The Ghost Road (Pat Barker): This is the final book of Barker’s “Regeneration” trilogy, set in the closing months of the First World War and follows the fortunes of shell-shocked British army officers. As in her previous two books, Barker explores ‘possible’ relationships between real people (eg. real-life psychoanalyst William Rivers, poet Wilfred Owen) and fictional characters (eg. working-class officer Billy Prior). Prior and Owen are about to return to combat in France, after being under the care of Rivers. The book’s title gives a powerful sense of the two battles involved (other than the war between nations) – the war between individuals and the psychological war within oneself. The final, futile battle scenes (which include the inevitable deaths of Prior, Owen and thousands of others) take place in the early days of November 1918 – a matter of just a handful of days before the Armistice was signed (on 11 November). Everyone knew that the war is coming to an end, but the Generals are adamant that “there is to be no retirement under any circumstances”. Prior observes: “That was the order. They have tied us to the stake, we cannot fly, but bear-like we must fight the course”… yet more soldiers’ names to be added to the appallingly-long list of deaths in a war that decimated a generation. An extraordinary, frightening, depressing, outstanding book (and trilogy).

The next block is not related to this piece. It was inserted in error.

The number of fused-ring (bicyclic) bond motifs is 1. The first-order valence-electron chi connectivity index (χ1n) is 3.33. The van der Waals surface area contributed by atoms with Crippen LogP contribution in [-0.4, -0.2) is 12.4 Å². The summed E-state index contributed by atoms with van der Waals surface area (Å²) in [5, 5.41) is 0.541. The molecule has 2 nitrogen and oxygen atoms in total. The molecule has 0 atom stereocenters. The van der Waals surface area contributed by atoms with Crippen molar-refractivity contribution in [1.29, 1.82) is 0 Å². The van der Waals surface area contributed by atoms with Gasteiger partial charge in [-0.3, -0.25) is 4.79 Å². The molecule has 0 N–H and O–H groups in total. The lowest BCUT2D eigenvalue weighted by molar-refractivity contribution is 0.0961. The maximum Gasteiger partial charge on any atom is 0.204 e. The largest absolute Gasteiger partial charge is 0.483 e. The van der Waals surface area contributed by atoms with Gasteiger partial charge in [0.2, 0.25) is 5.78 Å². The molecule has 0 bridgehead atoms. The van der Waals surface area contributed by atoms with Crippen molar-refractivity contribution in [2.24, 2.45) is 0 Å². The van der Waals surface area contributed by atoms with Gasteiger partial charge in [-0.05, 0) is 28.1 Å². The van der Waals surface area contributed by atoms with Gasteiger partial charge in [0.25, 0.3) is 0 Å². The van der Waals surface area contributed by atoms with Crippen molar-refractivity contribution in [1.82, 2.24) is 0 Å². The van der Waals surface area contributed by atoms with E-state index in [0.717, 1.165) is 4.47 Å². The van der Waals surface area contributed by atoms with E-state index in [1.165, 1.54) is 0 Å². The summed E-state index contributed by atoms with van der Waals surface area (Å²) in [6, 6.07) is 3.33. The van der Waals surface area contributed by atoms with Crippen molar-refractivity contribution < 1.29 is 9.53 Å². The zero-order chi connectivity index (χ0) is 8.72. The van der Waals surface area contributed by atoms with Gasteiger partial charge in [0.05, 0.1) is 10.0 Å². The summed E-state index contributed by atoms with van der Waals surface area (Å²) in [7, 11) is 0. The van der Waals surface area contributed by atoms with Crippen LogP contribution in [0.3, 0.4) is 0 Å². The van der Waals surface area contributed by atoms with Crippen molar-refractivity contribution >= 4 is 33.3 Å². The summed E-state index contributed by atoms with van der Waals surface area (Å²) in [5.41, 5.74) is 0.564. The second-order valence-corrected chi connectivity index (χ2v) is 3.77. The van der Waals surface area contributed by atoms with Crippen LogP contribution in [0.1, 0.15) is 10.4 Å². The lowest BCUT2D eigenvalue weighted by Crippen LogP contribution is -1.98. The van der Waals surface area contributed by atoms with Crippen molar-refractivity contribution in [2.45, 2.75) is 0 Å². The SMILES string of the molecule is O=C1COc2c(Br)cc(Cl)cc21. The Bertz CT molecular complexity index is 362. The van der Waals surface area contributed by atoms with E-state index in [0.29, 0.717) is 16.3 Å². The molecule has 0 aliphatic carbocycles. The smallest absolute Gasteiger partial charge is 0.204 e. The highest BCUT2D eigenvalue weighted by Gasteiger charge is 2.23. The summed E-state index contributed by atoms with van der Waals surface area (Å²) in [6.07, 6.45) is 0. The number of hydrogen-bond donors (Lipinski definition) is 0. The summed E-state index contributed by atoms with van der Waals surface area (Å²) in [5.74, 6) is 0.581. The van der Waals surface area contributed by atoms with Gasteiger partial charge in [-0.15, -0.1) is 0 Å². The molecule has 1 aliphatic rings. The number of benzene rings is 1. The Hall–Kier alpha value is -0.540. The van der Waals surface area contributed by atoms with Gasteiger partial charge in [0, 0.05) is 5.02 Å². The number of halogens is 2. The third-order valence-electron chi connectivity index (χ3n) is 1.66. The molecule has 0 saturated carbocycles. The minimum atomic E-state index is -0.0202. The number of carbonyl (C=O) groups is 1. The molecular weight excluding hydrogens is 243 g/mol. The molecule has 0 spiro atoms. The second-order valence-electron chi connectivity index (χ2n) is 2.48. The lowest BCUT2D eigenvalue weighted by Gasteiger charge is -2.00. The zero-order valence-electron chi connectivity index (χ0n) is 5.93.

Skios (Michael Frayn): I like Michael Frayn as a writer and bought this at the “Last Bookshop” for £2.50 – despite the fact that a) it’s a farce and b) I don’t particularly like farces! So… an internationally-renowned (male) academic arrives at the Greek island of Skios to give the annual lecture on the scientific organisation of science (or something like that!) to an important Foundation… but, at the airport, the Foundation’s attractive female PA confuses him with a much younger, charming character (who’s something of a womaniser) who is attracted by the woman’s smile… and decides to pretend to be the person she’s looking for. Meanwhile, at the other end of the island, a young woman waits for the very same notorious womaniser (she’s rashly agreed to go on holiday with him) but, of course, he fails to turn up… and yet, amazingly (due to a whole series of ridiculous mix-ups), the academic turns up at the villa of the young woman… and, oh, one thing leads to another… and another (oh, you get the idea!)! Sadly (for me), despite the intricate and highly-imaginative storyline, the book’s finale is somewhat fudged – almost as if Frayn had grown tired of it all and (literally) lost the plot! Let’s just say that it was an entertaining, light “holiday read” (retirement is a never-ending holiday, of course!).